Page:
Sungrazer

Dec. 16th, 2010 12:15 am
thepeopleseason: (life isn't your own anymore)
Aristotle thought nothing of our attraction
(in that, he was correct),
I, merely Earth-bound breath,
a vast distance between us
(in that, he was correct).
Einstein painted a floor of spacetime,
the weight of your brilliance
pulling me into your thrall.

Wise men and fearful fools
have long drawn my dances with you,
the slow and silent concerto
which marionettes my body
towards your shine.

Perhaps one of them has found the truth
(perhaps none).

I know only of the pushpull of gravity
compelling me to face you,
as your heat and radiance strip away bits of myself,
the arms-length waltz,
beckoning and exorcising
along my elliptical orbit
until it consumes me.



Revised. I'm still not satisfied with the stiltedness of "a vast distance between us," and the brevity of the note about Einstein. I wanted to paint a better image of diminishing in the final sentence, but I'm at a loss to figure out where at the moment, because of work.
thepeopleseason: (Default)
This is my song for you.
For every stanza, I will sing my notes
to touch your ears
so that you will hear me.

This is my poem for you.
Each syllable a prayer.
Like a deep chanting of holy men
Will you listen?

This is my hymn to you.
I cast my words like stones across water
to stir your hands.
If only you could hear me.

This is my dirge for you.
Every lyric a lifetime.
Can you hear it?

Untitled

May. 24th, 2010 06:12 pm
thepeopleseason: (Default)
I couldn't find our corpse today.
I recall when you gave it to me,
Bloodied and swollen,
Unadorned and unclothed
From a night shared within your bed.

I couldn't find our corpse today.
The cadaver filched from my arms,
From evenings clutched fast to the frozen flesh
For warmth and weary reveries,
An empty weight sinking dents into the mattress.

I couldn't find our corpse today.
Only slight wisps of the perfume
Of three summers gone,
Packed away in a dusty corner,
Holed and bloated and fetid and rotten.

I couldn't find our corpse today.
Amidst drunken days and troubled sleep
My long wake has ended.
Neither requiem nor blessing nor prayer for absolution fall
All hushed and silent,
Sins unpurged and unpardoned.
Time, both pallbearer and crematorium,
Has robbed me of my monument
And swept away the ash.

Many

Apr. 29th, 2010 11:38 pm
thepeopleseason: (Default)
Some writers and physicists,
plying their trade in fiction and fantasy and quantum events,
craft their universes in stacks
or gardens of forking paths.
Each track an Earth of a different decision,
every way an infinite array of consequences.

On one of these Earths
(at least one),
our fingertips brush lightly against each other,
our breaths mix sweet and hot
amidst kisses and sighs
and know nothing of the vast spacetime that divides us here.
thepeopleseason: (Default)
When, as you're waiting for the elevator, you decide to munch on one of the fries that you got with your burger, but you lose control of the bag and the fries all spill out of the bag onto the floor, leaving nothing save a single fry in the fry bag and forcing you to clean up the hot greasy fries with your bare hand.

Oh, no, wait. That sucks.
thepeopleseason: (Default)
When, as you're checking your work voicemail the message indicates that you need to delete some messages, so you go to the beginning to hear the love messages that your ex left for you years ago.

Oh, no, wait. That sucks.

Advice

Aug. 5th, 2009 05:02 pm
thepeopleseason: (Default)
If you decide to send your female co-worker the message "Shut your pie hole," translated into French via Google Translate, make sure you pass along the translation link, before she translates the phrase back with Babelfish and promptly sues you for sexual harassment.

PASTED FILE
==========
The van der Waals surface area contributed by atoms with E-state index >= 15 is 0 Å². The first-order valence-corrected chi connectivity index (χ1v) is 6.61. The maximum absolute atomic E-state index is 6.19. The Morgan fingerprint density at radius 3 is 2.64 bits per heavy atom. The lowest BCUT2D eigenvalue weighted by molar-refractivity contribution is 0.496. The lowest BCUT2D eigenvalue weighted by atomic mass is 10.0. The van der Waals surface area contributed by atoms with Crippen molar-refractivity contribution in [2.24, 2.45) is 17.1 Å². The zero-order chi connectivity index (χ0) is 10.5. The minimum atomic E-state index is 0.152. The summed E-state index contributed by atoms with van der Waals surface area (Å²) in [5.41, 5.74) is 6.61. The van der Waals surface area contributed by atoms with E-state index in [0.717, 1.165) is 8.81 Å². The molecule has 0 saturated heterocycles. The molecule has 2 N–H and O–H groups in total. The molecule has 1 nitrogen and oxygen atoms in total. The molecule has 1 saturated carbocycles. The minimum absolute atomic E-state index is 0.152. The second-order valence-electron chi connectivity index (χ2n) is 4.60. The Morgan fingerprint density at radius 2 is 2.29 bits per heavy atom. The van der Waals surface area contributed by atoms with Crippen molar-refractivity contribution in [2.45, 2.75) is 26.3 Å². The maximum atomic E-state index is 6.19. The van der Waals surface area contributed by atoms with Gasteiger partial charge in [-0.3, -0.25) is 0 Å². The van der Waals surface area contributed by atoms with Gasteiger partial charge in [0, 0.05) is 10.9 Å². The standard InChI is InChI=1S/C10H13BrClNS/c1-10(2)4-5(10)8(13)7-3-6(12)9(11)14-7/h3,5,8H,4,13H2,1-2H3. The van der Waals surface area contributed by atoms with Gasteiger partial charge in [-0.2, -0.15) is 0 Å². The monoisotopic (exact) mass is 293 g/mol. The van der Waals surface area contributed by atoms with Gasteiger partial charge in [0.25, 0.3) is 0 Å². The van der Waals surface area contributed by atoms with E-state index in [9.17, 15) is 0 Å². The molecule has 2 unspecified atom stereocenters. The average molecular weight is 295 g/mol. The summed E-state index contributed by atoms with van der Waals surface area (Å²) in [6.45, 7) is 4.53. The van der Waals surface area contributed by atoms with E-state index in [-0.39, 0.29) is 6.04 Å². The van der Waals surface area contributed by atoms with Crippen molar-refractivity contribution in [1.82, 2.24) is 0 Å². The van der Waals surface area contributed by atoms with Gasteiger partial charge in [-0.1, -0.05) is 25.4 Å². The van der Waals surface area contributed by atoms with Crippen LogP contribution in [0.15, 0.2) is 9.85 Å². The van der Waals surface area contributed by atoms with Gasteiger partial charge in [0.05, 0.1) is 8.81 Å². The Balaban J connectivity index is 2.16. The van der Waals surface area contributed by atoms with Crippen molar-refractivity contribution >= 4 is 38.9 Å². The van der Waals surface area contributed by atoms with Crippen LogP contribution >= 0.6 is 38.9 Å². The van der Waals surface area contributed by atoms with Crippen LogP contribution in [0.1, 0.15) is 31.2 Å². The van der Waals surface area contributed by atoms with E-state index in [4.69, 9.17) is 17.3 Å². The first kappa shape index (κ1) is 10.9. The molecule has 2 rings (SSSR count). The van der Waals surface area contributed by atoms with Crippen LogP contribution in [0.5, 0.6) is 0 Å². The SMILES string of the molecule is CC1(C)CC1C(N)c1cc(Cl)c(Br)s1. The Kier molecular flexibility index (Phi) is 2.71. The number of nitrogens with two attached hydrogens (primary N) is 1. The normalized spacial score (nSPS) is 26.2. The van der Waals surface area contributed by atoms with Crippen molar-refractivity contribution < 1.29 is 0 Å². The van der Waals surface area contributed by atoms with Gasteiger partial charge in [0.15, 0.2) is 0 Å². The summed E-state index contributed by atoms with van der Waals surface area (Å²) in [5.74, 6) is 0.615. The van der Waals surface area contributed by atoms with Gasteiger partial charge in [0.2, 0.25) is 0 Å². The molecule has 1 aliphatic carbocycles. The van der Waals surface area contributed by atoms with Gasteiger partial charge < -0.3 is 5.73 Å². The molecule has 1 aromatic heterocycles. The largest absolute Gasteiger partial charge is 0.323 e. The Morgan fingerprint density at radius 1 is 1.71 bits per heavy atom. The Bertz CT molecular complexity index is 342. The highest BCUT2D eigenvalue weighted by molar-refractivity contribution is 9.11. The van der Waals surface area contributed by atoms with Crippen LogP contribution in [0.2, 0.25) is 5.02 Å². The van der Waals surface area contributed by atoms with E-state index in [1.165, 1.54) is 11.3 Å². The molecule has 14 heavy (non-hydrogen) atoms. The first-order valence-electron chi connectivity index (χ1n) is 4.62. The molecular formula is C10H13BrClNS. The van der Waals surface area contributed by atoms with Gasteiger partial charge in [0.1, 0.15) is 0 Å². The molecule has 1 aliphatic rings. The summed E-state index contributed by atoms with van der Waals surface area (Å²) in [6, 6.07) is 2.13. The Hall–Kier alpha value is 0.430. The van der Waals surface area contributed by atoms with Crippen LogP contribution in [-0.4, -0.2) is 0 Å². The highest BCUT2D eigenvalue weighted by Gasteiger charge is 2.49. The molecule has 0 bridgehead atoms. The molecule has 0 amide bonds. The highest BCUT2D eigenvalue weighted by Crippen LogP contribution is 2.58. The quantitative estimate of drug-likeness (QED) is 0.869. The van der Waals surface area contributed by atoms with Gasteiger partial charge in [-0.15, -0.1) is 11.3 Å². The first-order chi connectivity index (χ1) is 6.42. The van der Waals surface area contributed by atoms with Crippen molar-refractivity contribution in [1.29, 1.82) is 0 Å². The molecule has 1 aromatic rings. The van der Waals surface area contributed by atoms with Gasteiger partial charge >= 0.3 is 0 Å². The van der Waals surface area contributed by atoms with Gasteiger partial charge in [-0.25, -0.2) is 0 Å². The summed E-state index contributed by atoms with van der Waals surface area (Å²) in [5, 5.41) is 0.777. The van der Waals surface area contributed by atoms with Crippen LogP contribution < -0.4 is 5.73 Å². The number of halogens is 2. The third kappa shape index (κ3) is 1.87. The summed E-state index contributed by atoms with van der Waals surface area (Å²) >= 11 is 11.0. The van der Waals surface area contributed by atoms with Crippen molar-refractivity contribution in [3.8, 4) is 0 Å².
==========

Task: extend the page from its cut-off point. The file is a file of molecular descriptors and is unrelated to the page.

thepeopleseason: (Default)
A note to anyone playing Fallout 3:
If you've installed the Broken Steel add-on before attempting the Finding the Garden of Eden main story-line quest, there's going to be a section of the quest where you're walking through Vault 87 (I'm pretty sure it's the Lab section--it might be the Crew's Quarters, though). You're going to come across a two-story room (like in every other Vault) that'll be the second door on your left after going up a set of stairs. Once you enter, two Super Mutant Overlords will come out and blast the bejebus out of you.

This is a pre-programmed encounter that I'm guessing was with Super Mutant Masters before I decided to pay money to up my character's level cap from 20 to 30. As soon as you step into that room, the encounter activates.

So here's a hint:
Backtrack to the stairs, and go into the first room on your left. Walk across that large room, and exit through the door on the other end. After taking care of all the other Super Mutants around, enter that same room from the other side (where the Overlords would be coming from). The encounter will activate, but this time, with the original Super Mutant Masters without Tri-beam Laser Rifles. Much easier to deal with.

I hope my seventeen hours of gameplay yesterday (note: not all at that part of the game) helps you out.
thepeopleseason: (Default)
Tired of all of those surveys made up by high school kids?! 'Have you ever kissed someone? Missed someone? Told someone you loved them? Drank alcohol?' 49 questions for the people who are a little older...

What bill do you hate paying the most? )
thepeopleseason: (Default)
I work.

I go to my job in the morning, and I get on the computer. While I sign on to all my various communication services, I do not closely monitor them all the time.

Where am I going with this?
  1. If you ask me what's going on, I'm going to tell you that I'm working. This is not an invitation to tell me everything that's going on with your day, your weekend, your life. While I am genuinely interested in what you would like to tell me, the middle of the workday is not necessarily the appropriate time, as it's more than likely that I'm either in the middle of creating code for my job or speaking with my co-workers about creating code for my job.
  2. If we have a conversation, and I stop responding for an extended period of time, there is a high probability that I have been distracted with work-related subjects. This is in no way out of any disinterest to communicate with you. It is work.
  3. If I don't answer you immediately after you message me, it's more than likely because I'm doing something work-related (such as creating code or having a meeting). If you're interested in talking to me, please don't just message me and then log off. That is akin to calling someone, hearing them pick up, saying something, and then hanging up.
  4. I have this nasty tendency to leave myself logged in to my messaging clients around the clock. If you message me and I do not respond at all, it's likely because it's after hours. Send me a note on Twitter or Facebook, and I'll more than likely get back to you in a more timely fashion than if you wait for me to see your instant message when I come back to my computer at work.